George Leigh Paget, Captain, 1st Battalion, Rifle Brigade, died on 9 October 1900, from the severe wound he received in the engagement at Kaapmuiden. He was the eldest son of Sir George Ernest Paget, of Sutton Bonnington, Loughborough, chairman of the Midland Railway Company. Captain Paget was born in July 1871, educated at Harrow, and entered the Rifle Brigade in November 1891, being promoted Lieutenant in December 1893, and Captain in June 1896. He served with the Natal Field Force from the commencement of the war, and was present at the battle of Colenso and all the subsequent fighting prior to the Relief of Ladysmith, and afterwards took part in the advance into the Transvaal. He was buried at Standerton and a memorial window was dedicated to him within St Michael’s Church at Sutton Bonnington.
A contemporary report published in London on 11 October stated:
‘A train at Kaapmuiden upset at a diversion over the Kaap river. Three artillery men were killed and fifteen injured. Lieutenant Hayke had his leg broken. An engine and trucks conveyed the engineer officers, Captain Paget of the Rifle Brigade, and 18 men of the Vlakfontein garrison to ascertain the nature of the damage along the line. The Boers, who laid in wait fired. Captain Stewart, of the Rifle Brigade, hearing the attack, hastened with 40 men to support Captain Paget. Captain Stewart was killed and Captain Paget dangerously wounded. Six others wounded and eleven captured.’
Pardon the quality of the photos. This group was recently acquired by myself but is in London at present.
The ABW pair is to 4902 Henry George Abbotts of the Rifle Brigade - they saw lots of action in the Defence of Ladysmith and then at Bergendal (Belfast) later on. He then served with the Machine Gun Company in France.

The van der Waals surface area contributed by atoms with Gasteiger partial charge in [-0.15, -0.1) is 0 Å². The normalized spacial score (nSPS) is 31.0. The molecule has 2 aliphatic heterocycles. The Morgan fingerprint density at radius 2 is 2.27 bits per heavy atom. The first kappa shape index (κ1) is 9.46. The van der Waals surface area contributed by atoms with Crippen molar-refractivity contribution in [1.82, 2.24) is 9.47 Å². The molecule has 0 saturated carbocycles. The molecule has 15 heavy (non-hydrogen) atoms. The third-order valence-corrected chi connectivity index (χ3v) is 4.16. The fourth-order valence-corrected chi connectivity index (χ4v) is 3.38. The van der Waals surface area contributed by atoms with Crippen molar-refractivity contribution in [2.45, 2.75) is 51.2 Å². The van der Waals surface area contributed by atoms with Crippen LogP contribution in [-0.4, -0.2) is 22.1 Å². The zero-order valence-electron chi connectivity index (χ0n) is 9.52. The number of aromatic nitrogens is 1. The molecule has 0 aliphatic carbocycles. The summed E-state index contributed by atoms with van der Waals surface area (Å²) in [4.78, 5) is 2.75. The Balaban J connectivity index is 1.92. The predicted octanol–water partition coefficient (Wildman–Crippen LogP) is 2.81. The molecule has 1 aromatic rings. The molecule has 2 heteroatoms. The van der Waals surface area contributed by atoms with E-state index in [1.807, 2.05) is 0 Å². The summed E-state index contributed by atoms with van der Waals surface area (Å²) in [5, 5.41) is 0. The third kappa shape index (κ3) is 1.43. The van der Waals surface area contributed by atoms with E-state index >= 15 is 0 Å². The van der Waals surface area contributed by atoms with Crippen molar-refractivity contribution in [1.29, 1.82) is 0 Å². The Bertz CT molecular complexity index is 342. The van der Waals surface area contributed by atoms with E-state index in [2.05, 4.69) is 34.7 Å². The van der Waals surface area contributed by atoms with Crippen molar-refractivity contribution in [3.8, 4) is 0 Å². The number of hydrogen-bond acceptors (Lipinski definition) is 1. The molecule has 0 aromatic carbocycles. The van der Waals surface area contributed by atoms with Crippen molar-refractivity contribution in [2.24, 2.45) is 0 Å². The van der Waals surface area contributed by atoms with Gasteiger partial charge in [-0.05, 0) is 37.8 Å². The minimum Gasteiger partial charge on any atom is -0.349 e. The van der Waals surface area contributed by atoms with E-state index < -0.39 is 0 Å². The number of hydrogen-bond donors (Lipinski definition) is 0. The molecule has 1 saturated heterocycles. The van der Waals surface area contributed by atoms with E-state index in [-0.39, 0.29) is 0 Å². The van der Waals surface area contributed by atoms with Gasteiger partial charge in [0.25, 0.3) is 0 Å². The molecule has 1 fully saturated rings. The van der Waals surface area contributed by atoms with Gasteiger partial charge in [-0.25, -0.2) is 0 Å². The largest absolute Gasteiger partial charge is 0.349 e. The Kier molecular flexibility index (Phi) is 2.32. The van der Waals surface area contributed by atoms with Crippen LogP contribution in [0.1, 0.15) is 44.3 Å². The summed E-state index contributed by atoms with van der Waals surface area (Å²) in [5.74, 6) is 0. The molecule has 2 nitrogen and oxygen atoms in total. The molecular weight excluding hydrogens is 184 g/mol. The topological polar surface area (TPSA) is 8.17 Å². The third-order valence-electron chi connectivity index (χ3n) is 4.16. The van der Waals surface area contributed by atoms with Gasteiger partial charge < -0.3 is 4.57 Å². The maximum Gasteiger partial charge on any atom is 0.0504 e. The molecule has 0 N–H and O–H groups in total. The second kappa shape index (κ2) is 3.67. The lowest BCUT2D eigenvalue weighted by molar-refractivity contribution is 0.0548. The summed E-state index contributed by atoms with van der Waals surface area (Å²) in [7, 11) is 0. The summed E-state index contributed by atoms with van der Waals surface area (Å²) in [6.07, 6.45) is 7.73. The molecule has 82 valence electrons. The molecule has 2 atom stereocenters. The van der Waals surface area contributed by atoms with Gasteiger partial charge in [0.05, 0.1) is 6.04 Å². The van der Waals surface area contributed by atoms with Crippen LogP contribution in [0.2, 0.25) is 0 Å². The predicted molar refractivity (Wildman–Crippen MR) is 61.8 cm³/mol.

MC GV, reverse contemporarily engraved ‘Capt. L. Eastmead. Rifle Brigade 1st. Jan. 1918’;
Sudan (9321 Srgt. L. Eastmead, 2/R. Bde:);
QSA (1) Defence of Ladysmith (9321. C.Sgt. L. Eastmead. Rifle Brigade);
1914 Star, with clasp (Hon: Lt: & Q.M. L. Eastmead. Rif: Brig.);
BWM and VM with MID oak leaves (Q.M. & Capt. L. Eastmead.);
Coronation 1911, unnamed as issued;
Army LS&GC EdVII (9321 Sjt. Mjr. L. Eastmead. Rifle Bde.);
Khedive Sudan (1) Khartoum (Sergt. L. Eastmead. 2nd. Battn. Rifle Brigade 1898) regimentally engraved naming
MC LG 1 January 1918.
Leonard Ernest King Eastman was born at Gillingham, Kent, on 26 January 1873, and attested for the Rifle Brigade in 1891. He served with the 2nd Battalion as a Sergeant during the Sudan Campaign in 1898, and, having been promoted Colour Sergeant, served with the 2nd Battalion during the Boer War in South Africa, where he was present in the operations in Natal in 1899, including the action at Lombard’s Kop, and also at the Defence of Ladysmith, including the sortie on 10 December 1899 and the action of 6 January 1900.
Eastmead was appointed Quartermaster with the honorary rank of Lieutenant on 28 May 1910, and served with the 3rd Battalion during the Great War on the Western Front from 10 September 1914, serving with the Battalion continuously until the Armistice. For his services during the Great War he was three times Mentioned in Despatches (LGs 22 June 1915, 15 June 1916, and 22 May 1917), and was awarded the Military Cross.
Promoted Major on 1 April 1920, whilst serving at the Depot, he retired on 26 January 1925, after 37 years with the Brigade and died in Winchester on 8 July 1943.